Malaria – From A to Z, at Long Last
Another ?in case you missed it? entry, this time about Tanzanian A to Z’s long-lasting malaria net enterprise mentioned in blog posts and activity capsules past. The nets–as well as the underlying for-profit business model–are featured in a nice column by the Guardian’s Jon Snow. Excerpts:
The source of malarial relief is the A to Z plastics factory in Arusha. The revolutionary net is being produced here on a truly dramatic scale. The net is made of extruded resin sold at market price by Exxon Mobil. Hardly at the forefront of altruistic repute, Exxon too is a member of the global partnership to “Roll Back Malaria”. The money it makes from the Saudi-produced resin, Exxon gives back to Unicef to buy more nets, to try to create a mosquito net market. Sumitomo hasn’t given money. Instead it has made a free technology transfer of the secret ingredient that gives the net its long-life properties… Anuj Shah, who runs the company, is no do-gooder [either]. He’s in it for profit and is determined that net making in Africa is a seriously commercial activity. Currently producing 3m of these nets a year, he expects his new factory, which is under construction nearby, to start producing 7m a year by April. After that he hopes to expand to 20m – a tenth of Africa’s entire need.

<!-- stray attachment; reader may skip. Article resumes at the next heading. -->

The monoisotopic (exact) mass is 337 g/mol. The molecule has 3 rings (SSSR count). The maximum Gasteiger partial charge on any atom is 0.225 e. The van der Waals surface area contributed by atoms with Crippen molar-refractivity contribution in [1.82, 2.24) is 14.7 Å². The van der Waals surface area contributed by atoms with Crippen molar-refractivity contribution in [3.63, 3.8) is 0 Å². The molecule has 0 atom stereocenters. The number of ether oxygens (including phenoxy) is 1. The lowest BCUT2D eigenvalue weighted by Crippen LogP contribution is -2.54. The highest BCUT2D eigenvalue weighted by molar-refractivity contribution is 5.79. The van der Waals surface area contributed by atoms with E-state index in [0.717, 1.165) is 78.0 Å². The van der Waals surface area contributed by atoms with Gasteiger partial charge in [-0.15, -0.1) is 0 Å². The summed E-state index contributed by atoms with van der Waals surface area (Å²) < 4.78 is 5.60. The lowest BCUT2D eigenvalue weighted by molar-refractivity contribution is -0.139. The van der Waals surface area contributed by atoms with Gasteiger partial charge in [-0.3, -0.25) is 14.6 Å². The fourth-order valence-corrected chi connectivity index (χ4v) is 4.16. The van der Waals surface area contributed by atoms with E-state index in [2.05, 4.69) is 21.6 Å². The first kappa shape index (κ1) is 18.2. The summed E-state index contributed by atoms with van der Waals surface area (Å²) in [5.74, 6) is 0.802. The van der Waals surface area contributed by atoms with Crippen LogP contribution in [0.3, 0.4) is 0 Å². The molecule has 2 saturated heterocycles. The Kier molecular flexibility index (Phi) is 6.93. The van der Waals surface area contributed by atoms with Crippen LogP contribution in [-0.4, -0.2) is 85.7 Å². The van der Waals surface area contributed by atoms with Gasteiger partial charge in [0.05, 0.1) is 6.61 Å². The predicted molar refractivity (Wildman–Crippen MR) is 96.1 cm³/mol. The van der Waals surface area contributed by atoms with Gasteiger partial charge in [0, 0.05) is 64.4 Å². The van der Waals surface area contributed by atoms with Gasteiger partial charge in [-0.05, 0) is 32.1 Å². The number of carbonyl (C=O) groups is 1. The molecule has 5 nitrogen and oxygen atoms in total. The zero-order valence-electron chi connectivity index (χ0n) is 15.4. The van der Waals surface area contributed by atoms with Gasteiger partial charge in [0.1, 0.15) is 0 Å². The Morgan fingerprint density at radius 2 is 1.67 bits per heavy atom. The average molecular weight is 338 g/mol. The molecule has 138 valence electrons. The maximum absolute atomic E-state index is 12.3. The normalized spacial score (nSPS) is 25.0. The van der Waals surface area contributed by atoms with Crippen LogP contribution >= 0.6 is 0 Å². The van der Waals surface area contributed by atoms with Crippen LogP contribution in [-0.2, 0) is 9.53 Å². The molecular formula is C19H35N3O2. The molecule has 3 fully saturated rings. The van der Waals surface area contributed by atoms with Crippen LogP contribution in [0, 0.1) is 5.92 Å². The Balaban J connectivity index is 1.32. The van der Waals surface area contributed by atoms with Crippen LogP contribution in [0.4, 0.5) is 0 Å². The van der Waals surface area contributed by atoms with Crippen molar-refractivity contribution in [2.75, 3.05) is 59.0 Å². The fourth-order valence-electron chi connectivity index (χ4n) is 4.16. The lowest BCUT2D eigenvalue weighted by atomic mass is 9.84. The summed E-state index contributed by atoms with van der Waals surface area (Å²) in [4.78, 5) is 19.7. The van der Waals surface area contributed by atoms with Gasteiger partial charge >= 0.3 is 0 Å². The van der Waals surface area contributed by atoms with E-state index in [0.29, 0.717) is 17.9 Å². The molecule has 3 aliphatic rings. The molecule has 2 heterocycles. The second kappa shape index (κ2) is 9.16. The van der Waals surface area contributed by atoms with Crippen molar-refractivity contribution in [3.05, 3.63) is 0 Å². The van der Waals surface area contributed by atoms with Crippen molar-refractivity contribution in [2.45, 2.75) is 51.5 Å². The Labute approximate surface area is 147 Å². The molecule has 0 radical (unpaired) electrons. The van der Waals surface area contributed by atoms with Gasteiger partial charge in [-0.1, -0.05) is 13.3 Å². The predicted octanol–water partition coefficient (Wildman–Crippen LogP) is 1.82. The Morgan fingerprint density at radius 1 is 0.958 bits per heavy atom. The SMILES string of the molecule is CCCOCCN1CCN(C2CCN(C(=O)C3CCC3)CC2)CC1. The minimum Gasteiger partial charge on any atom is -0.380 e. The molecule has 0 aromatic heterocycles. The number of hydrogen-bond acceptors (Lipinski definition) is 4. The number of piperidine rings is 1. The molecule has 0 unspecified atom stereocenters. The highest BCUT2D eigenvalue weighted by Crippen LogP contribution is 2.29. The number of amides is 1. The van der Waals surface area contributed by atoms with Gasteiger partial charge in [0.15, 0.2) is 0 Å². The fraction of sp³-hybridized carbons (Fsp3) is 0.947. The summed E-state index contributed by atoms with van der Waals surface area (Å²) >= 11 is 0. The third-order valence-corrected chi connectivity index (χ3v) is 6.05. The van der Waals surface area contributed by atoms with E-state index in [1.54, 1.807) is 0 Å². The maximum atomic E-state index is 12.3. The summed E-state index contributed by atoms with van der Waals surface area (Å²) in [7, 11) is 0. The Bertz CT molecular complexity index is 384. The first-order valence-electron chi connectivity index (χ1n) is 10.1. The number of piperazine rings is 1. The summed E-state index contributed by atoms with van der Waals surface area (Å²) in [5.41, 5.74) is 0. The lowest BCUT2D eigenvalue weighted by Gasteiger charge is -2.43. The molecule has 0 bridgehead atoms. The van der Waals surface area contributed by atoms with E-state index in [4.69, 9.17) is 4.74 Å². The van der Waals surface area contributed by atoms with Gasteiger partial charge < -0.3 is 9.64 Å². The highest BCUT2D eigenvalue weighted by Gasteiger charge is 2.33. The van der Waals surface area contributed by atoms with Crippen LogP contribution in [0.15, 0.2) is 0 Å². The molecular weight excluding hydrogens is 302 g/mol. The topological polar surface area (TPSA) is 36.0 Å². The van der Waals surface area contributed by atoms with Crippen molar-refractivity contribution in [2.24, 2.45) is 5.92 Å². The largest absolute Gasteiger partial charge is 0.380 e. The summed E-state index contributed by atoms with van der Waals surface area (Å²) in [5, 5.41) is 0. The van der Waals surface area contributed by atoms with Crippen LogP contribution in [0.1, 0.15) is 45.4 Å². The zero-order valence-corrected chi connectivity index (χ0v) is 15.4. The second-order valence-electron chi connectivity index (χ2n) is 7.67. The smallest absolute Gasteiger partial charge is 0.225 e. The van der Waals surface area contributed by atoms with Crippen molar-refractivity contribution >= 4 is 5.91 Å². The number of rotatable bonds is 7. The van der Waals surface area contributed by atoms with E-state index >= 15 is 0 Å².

Upshot: here’s a good example of the hybrid model at work to address a basic public health (and Millennium Development Goal) concern: malaria. I?ll resist the urge to tell A to Z to sell the nets, since they?re using a combination of donor and private sector logic. Hey–whatever works is fine with me. If only the private sector would come out and blast the corrupt practices hampering such projects…
Via PSD Blog